The story is simple but rich in its themes of the parent-child relationship, matters of class and custom, and the human instinct to deceive for both good and ill purposes. The driving forces are a father who so loves his daughter that his expectations for her slowly smother the true promise of her life and a daughter who can deny anyone of what he or she wants—save for her father. This is not a tale with any genuine villains (Even the suitors, whose phony stories of heroics and affection, are laughably or, in one case, tragically pathetic) or overarching conflict. It is one of well-intentioned people whose choices have woeful repercussions that they, as blinded by devotion and tradition as they are, could never imagine.

The animation is simple, as well, but it is an exquisite simplicity. Takahata and that incomparable team of artists at Studio Ghibli fully embrace the Impressionism that has so often been a part of the studio's work (mostly in the background art) but minimalize it to rough, charcoal lines and watercolors, which dance within and bleed from those edges.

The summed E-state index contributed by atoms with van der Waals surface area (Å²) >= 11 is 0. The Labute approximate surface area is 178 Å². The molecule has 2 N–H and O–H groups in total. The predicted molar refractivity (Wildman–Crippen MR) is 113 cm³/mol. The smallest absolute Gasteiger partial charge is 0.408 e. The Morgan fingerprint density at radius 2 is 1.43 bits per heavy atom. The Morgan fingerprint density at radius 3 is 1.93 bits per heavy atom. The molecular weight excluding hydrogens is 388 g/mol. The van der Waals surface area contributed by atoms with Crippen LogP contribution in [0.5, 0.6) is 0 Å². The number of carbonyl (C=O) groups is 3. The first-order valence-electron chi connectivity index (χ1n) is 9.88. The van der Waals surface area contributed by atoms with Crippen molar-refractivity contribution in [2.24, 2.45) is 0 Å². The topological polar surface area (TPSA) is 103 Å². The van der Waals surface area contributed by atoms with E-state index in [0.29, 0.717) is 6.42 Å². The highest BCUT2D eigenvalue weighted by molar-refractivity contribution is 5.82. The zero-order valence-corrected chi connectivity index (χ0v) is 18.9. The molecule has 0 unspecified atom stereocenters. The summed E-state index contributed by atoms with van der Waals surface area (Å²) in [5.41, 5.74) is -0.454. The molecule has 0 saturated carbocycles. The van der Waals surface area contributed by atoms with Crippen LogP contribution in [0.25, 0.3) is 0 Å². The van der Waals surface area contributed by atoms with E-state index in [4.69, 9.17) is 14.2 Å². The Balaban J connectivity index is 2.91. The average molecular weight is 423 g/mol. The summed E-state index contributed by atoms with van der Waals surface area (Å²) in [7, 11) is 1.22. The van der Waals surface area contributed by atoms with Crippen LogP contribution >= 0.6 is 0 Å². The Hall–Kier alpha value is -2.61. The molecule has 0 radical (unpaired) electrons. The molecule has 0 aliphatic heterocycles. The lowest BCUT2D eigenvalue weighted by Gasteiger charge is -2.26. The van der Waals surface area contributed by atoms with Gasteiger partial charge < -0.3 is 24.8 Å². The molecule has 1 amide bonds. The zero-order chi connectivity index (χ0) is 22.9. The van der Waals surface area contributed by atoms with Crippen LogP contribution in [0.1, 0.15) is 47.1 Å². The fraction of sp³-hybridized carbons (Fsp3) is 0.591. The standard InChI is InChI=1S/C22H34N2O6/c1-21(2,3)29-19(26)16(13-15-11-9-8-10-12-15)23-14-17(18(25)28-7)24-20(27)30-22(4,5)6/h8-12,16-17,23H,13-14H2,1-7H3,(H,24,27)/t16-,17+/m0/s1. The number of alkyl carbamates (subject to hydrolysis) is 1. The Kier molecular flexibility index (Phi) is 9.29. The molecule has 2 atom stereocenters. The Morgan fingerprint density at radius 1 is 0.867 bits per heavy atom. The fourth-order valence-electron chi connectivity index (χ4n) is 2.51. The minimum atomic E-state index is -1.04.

The style is alive in a way that courageously flies in the face of contemporary, mainstream animation, with sequences that border on the abstract, most notably one that sees Kaguya fleeing from her home in violent scratches of black strokes. Even the film's most obvious use of computer animation is a seamless marriage of technology and style, offering a series of subjective shots showing Kaguya's final endeavor for unbridled freedom—from family, society, and even gravity.

That The Tale of the Princess Kaguya is as gorgeous as it is only emphasizes the mournful impact of its story. That the lines are imperfect and the colors are not quite complete serves as a complement to these characters, who are in the process of forming and rushing to get there. There's something fleeting about the film's animation, just as the whole tale is about the transitory nature of a life, especially one spent seeking the unobtainable goal of perfection.

Note: The film is being released in the United States with the original Japanese dialogue and with an English-language dub, which is unseen by me. As should always be the case, seek out the original.

Copyright © 2014 by Mark Dujsik. All rights reserved.